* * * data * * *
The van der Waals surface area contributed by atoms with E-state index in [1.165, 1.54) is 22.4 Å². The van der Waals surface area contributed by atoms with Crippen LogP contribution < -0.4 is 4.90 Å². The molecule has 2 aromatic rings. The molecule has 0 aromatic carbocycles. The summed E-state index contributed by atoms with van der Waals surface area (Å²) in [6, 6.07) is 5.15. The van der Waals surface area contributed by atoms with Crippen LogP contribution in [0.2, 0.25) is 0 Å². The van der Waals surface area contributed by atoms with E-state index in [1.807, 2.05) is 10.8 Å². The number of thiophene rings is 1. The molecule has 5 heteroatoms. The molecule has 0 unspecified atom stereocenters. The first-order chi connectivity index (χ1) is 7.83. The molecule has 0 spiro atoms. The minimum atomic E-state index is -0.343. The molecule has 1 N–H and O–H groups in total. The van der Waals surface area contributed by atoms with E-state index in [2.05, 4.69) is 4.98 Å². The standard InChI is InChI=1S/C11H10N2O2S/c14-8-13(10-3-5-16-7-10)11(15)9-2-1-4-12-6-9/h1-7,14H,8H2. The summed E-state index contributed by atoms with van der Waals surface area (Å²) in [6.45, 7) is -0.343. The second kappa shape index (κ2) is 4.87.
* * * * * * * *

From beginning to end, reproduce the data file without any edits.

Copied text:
The van der Waals surface area contributed by atoms with E-state index in [1.165, 1.54) is 22.4 Å². The van der Waals surface area contributed by atoms with Crippen LogP contribution < -0.4 is 4.90 Å². The molecule has 2 aromatic rings. The molecule has 0 aromatic carbocycles. The summed E-state index contributed by atoms with van der Waals surface area (Å²) in [6, 6.07) is 5.15. The van der Waals surface area contributed by atoms with Crippen LogP contribution in [0.2, 0.25) is 0 Å². The van der Waals surface area contributed by atoms with E-state index in [1.807, 2.05) is 10.8 Å². The number of thiophene rings is 1. The molecule has 5 heteroatoms. The molecule has 0 unspecified atom stereocenters. The first-order chi connectivity index (χ1) is 7.83. The molecule has 0 spiro atoms. The minimum atomic E-state index is -0.343. The molecule has 1 N–H and O–H groups in total. The van der Waals surface area contributed by atoms with E-state index in [2.05, 4.69) is 4.98 Å². The standard InChI is InChI=1S/C11H10N2O2S/c14-8-13(10-3-5-16-7-10)11(15)9-2-1-4-12-6-9/h1-7,14H,8H2. The summed E-state index contributed by atoms with van der Waals surface area (Å²) in [6.45, 7) is -0.343. The second kappa shape index (κ2) is 4.87.